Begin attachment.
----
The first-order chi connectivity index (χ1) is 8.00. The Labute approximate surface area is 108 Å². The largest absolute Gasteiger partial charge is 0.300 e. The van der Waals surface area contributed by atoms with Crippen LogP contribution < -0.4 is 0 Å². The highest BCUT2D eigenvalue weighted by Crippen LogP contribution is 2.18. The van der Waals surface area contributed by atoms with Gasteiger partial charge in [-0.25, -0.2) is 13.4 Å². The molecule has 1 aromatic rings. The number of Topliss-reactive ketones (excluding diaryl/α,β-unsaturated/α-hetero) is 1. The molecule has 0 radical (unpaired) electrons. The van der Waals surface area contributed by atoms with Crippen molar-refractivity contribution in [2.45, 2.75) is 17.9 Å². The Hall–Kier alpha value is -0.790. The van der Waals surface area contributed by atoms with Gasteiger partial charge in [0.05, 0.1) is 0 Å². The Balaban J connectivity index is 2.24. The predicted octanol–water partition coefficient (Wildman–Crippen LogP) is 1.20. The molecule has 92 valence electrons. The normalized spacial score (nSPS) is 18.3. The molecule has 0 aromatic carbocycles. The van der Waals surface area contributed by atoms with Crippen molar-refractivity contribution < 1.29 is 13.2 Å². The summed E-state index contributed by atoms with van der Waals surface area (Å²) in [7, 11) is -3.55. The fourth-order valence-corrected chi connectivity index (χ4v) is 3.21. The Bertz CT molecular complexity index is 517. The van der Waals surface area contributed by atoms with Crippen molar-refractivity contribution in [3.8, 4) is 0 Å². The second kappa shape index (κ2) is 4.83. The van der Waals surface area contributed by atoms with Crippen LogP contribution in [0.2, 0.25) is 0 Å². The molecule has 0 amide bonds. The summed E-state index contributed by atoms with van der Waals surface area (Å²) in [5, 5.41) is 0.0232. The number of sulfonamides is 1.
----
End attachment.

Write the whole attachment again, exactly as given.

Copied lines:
The first-order chi connectivity index (χ1) is 8.00. The Labute approximate surface area is 108 Å². The largest absolute Gasteiger partial charge is 0.300 e. The van der Waals surface area contributed by atoms with Crippen LogP contribution < -0.4 is 0 Å². The highest BCUT2D eigenvalue weighted by Crippen LogP contribution is 2.18. The van der Waals surface area contributed by atoms with Gasteiger partial charge in [-0.25, -0.2) is 13.4 Å². The molecule has 1 aromatic rings. The number of Topliss-reactive ketones (excluding diaryl/α,β-unsaturated/α-hetero) is 1. The molecule has 0 radical (unpaired) electrons. The van der Waals surface area contributed by atoms with Crippen molar-refractivity contribution in [2.45, 2.75) is 17.9 Å². The Hall–Kier alpha value is -0.790. The van der Waals surface area contributed by atoms with Gasteiger partial charge in [0.05, 0.1) is 0 Å². The Balaban J connectivity index is 2.24. The predicted octanol–water partition coefficient (Wildman–Crippen LogP) is 1.20. The molecule has 92 valence electrons. The normalized spacial score (nSPS) is 18.3. The molecule has 0 aromatic carbocycles. The van der Waals surface area contributed by atoms with Crippen molar-refractivity contribution < 1.29 is 13.2 Å². The summed E-state index contributed by atoms with van der Waals surface area (Å²) in [7, 11) is -3.55. The fourth-order valence-corrected chi connectivity index (χ4v) is 3.21. The Bertz CT molecular complexity index is 517. The van der Waals surface area contributed by atoms with Crippen molar-refractivity contribution in [3.8, 4) is 0 Å². The second kappa shape index (κ2) is 4.83. The van der Waals surface area contributed by atoms with Crippen LogP contribution in [0.2, 0.25) is 0 Å². The molecule has 0 amide bonds. The summed E-state index contributed by atoms with van der Waals surface area (Å²) in [5, 5.41) is 0.0232. The number of sulfonamides is 1.